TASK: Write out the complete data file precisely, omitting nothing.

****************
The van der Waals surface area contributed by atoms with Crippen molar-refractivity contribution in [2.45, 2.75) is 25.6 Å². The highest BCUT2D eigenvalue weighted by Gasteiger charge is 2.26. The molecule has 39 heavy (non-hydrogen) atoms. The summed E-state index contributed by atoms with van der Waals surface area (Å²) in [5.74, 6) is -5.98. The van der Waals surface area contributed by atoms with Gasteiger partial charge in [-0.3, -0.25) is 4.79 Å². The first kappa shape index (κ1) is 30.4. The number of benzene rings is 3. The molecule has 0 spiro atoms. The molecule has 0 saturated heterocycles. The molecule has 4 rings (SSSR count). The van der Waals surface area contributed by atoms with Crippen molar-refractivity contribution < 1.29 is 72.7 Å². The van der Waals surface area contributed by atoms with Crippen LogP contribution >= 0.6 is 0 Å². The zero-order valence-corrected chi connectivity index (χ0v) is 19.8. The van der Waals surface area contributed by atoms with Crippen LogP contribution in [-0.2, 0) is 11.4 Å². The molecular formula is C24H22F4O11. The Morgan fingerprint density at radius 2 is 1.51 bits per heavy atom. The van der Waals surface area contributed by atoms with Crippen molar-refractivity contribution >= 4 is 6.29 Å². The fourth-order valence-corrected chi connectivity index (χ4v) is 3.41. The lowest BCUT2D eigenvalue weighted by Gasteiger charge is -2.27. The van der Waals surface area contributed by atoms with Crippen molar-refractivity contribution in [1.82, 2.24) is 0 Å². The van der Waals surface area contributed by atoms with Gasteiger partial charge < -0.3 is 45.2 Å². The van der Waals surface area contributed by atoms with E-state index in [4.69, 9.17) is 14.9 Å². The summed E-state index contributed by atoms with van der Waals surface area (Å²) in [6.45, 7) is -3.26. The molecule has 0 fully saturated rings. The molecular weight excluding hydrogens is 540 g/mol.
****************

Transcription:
The van der Waals surface area contributed by atoms with Crippen molar-refractivity contribution in [2.45, 2.75) is 25.6 Å². The highest BCUT2D eigenvalue weighted by Gasteiger charge is 2.26. The molecule has 39 heavy (non-hydrogen) atoms. The summed E-state index contributed by atoms with van der Waals surface area (Å²) in [5.74, 6) is -5.98. The van der Waals surface area contributed by atoms with Gasteiger partial charge in [-0.3, -0.25) is 4.79 Å². The first kappa shape index (κ1) is 30.4. The number of benzene rings is 3. The molecule has 0 spiro atoms. The molecule has 0 saturated heterocycles. The molecule has 4 rings (SSSR count). The van der Waals surface area contributed by atoms with Crippen molar-refractivity contribution < 1.29 is 72.7 Å². The van der Waals surface area contributed by atoms with Crippen LogP contribution >= 0.6 is 0 Å². The zero-order valence-corrected chi connectivity index (χ0v) is 19.8. The van der Waals surface area contributed by atoms with Crippen LogP contribution in [-0.2, 0) is 11.4 Å². The molecular formula is C24H22F4O11. The Morgan fingerprint density at radius 2 is 1.51 bits per heavy atom. The van der Waals surface area contributed by atoms with Crippen molar-refractivity contribution >= 4 is 6.29 Å². The fourth-order valence-corrected chi connectivity index (χ4v) is 3.41. The lowest BCUT2D eigenvalue weighted by Gasteiger charge is -2.27. The van der Waals surface area contributed by atoms with Crippen molar-refractivity contribution in [1.82, 2.24) is 0 Å². The van der Waals surface area contributed by atoms with Gasteiger partial charge < -0.3 is 45.2 Å². The van der Waals surface area contributed by atoms with E-state index in [4.69, 9.17) is 14.9 Å². The summed E-state index contributed by atoms with van der Waals surface area (Å²) in [6.45, 7) is -3.26. The molecule has 0 fully saturated rings. The molecular weight excluding hydrogens is 540 g/mol.